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Unformatted text preview: CHAPTER 51 - BEHAVIORAL BIOLOGY A. Introduction to Behavior and Behavioral Ecology 1. What is Behavior? Behavior is what an animal does and how it does it. 2. Behavioral has both proximate and ultimate causes Proximate questions are mechanistic, concerned with the environmental stimuli that trigger a behavior, as well as the genetic and physiological mechanisms underlying a behavioral act. Ultimate questions address the evolutionary significance for a behavior and why natural selection favors this behavior. These two levels of causation are related. For example, many animals breed during the spring and summer because of the warmth of the seasons. The abundant food supply may increase the chances of offspring surviving. 3. Behavior results from both genes and environmental factors In biology, the nature-versus-nurture issue is not about whether genes or environment influence behavior, but about how both are involved. Case studies have shown this. 4. Innate behavior is developmentally fixed These behaviors are due to genetic programming. The range of environmental differences among individuals does not appear to alter the behavior. 5. Classical ethology presaged an evolutionary approach to behavioral biology Ethology is the study of how animals behave in their natural habitat. Karl von Frisch, Konrad Lorenz, and Niko Tinbergen are three individuals who were foremost in the initial stages of this field. Fixed action pattern ( FAP ) A sequence of behavioral acts that is essentially unchangeable and usually carried to completion once initiated. The FAP is triggered by an external sensory stimulus known as a sign stimulus (stimuli are usually obvious). The FAP usually occurs in a series of actions the same way every time. Many animals tend to use a relatively small subset of the sensory information available to them and behave stereotypically. 6. Behavioral ecology emphasizes evolutionary hypotheses Behavioral ecology is the research field that views behavior as an evolutionary adaptation to the natural ecological conditions of animals. We expect animals to behave in ways that maximize their fitness (this idea is valid only if genes influence behavior). Songbird repertoires provide us with examples. Why has natural selection favored a multi-song behavior? It may be advantageous for males attracting females. Cost-benefit analysis of foraging behavior. Foraging is food-obtaining behavior. The optimal foraging theory states that natural selection will benefit animals that maximize their energy intake-to-expenditure ratio. B. Learning 1. Learning is experience-based modification of behavior Learning is the modification of behavior resulting from specific experiences....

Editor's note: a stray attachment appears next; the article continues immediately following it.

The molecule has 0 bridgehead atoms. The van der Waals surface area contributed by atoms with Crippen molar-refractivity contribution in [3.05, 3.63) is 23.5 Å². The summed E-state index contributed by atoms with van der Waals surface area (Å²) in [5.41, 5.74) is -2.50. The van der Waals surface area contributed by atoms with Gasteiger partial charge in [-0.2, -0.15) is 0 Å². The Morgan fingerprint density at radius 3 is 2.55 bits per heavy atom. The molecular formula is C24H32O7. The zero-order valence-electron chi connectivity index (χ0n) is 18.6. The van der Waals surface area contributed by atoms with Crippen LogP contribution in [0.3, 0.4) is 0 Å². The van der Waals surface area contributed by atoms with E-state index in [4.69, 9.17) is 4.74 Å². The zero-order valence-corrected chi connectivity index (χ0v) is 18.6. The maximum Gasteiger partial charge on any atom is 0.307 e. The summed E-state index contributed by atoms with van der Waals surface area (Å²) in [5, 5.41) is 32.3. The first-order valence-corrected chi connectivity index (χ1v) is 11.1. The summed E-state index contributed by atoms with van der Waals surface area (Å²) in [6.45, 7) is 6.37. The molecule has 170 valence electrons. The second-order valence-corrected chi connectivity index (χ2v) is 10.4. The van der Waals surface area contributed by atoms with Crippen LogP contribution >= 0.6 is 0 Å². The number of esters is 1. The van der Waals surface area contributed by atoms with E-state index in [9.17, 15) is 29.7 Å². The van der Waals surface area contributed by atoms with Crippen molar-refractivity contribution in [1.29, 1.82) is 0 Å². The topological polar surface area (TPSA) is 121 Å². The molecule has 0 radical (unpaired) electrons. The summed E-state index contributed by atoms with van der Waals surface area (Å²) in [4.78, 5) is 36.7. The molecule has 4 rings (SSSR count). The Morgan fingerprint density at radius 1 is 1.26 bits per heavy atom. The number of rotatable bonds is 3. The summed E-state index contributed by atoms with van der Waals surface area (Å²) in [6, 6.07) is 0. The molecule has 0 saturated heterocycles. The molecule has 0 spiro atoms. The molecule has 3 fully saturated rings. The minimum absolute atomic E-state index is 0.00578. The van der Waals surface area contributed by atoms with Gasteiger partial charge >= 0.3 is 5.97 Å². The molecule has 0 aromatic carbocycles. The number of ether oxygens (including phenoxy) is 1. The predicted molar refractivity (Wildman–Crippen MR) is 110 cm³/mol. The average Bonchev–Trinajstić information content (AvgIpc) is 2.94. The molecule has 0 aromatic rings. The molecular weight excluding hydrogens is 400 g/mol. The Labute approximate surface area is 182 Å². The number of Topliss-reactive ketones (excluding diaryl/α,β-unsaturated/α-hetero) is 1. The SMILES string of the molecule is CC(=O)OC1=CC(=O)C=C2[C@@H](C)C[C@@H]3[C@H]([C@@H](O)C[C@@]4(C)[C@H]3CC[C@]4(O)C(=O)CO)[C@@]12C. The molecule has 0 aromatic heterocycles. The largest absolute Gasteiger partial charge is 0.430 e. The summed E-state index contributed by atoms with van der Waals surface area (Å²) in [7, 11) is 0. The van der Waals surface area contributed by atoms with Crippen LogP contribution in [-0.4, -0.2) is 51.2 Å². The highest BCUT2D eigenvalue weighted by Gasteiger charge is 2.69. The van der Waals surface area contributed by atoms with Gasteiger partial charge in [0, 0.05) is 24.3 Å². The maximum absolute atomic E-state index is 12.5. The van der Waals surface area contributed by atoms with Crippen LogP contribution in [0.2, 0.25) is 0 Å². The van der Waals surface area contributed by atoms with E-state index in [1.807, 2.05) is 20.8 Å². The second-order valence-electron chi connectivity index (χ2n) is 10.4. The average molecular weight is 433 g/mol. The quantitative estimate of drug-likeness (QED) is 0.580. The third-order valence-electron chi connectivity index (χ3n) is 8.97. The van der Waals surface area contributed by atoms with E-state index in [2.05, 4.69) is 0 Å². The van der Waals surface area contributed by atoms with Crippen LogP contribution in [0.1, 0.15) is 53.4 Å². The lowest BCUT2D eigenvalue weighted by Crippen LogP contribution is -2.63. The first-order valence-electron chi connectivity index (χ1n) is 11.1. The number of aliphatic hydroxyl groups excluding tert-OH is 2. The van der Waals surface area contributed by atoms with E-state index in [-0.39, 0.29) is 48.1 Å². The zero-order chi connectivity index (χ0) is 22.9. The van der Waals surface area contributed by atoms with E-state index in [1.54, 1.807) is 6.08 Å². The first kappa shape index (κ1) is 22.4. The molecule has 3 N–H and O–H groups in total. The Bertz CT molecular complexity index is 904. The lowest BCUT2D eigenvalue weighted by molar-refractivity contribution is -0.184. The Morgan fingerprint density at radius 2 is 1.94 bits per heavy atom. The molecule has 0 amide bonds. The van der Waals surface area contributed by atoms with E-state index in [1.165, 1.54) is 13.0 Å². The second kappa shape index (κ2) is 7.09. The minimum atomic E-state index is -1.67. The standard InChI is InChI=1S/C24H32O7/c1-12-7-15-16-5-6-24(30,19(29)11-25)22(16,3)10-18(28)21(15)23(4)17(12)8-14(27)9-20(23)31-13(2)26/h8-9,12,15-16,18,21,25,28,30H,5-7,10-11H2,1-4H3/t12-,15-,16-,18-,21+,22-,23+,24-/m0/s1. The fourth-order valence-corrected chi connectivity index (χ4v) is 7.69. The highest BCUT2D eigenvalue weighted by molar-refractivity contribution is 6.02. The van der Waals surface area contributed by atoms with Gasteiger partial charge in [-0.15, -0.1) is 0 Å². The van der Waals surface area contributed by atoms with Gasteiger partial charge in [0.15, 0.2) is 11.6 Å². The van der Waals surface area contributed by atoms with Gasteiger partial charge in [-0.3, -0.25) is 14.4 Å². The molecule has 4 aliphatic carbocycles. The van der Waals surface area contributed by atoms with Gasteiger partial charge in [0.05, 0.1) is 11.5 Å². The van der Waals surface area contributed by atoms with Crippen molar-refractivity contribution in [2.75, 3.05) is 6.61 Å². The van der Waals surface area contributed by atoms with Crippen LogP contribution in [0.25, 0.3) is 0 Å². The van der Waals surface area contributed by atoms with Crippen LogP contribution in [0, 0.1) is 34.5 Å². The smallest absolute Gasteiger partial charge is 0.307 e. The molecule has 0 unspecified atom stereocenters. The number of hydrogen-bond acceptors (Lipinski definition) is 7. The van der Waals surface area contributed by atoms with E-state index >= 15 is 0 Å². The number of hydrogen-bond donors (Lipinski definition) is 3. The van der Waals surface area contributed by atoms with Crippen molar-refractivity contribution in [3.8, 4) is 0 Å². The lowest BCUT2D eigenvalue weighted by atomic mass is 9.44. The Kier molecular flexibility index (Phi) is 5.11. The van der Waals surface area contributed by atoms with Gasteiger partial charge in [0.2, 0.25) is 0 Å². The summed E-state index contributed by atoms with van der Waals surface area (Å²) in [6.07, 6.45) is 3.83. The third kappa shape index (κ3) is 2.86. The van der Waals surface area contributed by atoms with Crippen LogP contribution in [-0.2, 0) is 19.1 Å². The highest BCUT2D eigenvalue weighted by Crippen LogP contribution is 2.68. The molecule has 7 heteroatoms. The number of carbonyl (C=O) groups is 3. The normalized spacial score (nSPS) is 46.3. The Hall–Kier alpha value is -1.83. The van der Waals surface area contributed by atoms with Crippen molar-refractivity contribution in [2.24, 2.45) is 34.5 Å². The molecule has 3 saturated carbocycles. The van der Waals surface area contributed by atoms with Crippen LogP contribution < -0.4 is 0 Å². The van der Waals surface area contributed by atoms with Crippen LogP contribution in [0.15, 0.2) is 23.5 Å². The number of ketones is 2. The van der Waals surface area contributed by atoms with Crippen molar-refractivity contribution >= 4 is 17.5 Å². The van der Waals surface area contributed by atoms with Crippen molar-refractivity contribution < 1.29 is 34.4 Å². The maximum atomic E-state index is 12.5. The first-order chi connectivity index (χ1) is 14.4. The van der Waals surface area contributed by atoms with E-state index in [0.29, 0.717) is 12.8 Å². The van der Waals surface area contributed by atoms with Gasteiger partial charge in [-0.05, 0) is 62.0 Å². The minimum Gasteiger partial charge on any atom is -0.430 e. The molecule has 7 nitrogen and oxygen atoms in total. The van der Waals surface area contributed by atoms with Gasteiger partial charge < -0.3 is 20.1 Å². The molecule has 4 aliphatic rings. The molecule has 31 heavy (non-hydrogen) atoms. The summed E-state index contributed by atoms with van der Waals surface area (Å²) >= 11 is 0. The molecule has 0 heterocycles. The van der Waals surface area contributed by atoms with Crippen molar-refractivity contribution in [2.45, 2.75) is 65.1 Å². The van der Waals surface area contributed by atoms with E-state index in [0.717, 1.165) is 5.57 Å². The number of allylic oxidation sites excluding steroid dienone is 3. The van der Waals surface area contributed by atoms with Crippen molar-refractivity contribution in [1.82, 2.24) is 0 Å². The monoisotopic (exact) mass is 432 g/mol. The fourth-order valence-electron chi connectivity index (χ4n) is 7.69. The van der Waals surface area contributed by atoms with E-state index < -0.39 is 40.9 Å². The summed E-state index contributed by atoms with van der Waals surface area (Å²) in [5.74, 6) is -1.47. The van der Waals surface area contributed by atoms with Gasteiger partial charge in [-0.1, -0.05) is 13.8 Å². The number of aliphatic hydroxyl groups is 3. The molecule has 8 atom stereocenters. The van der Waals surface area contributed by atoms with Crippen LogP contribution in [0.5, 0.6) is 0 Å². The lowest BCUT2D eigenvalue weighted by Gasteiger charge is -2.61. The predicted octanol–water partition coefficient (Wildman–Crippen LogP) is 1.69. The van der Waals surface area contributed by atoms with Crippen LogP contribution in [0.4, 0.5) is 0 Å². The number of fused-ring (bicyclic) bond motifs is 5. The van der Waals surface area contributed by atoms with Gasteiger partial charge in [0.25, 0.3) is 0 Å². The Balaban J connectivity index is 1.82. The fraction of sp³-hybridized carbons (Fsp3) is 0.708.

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This note was uploaded on 12/14/2009 for the course BIOCHEM bIO taught by Professor Professor during the Spring '09 term at École Normale Supérieure.
- Spring '09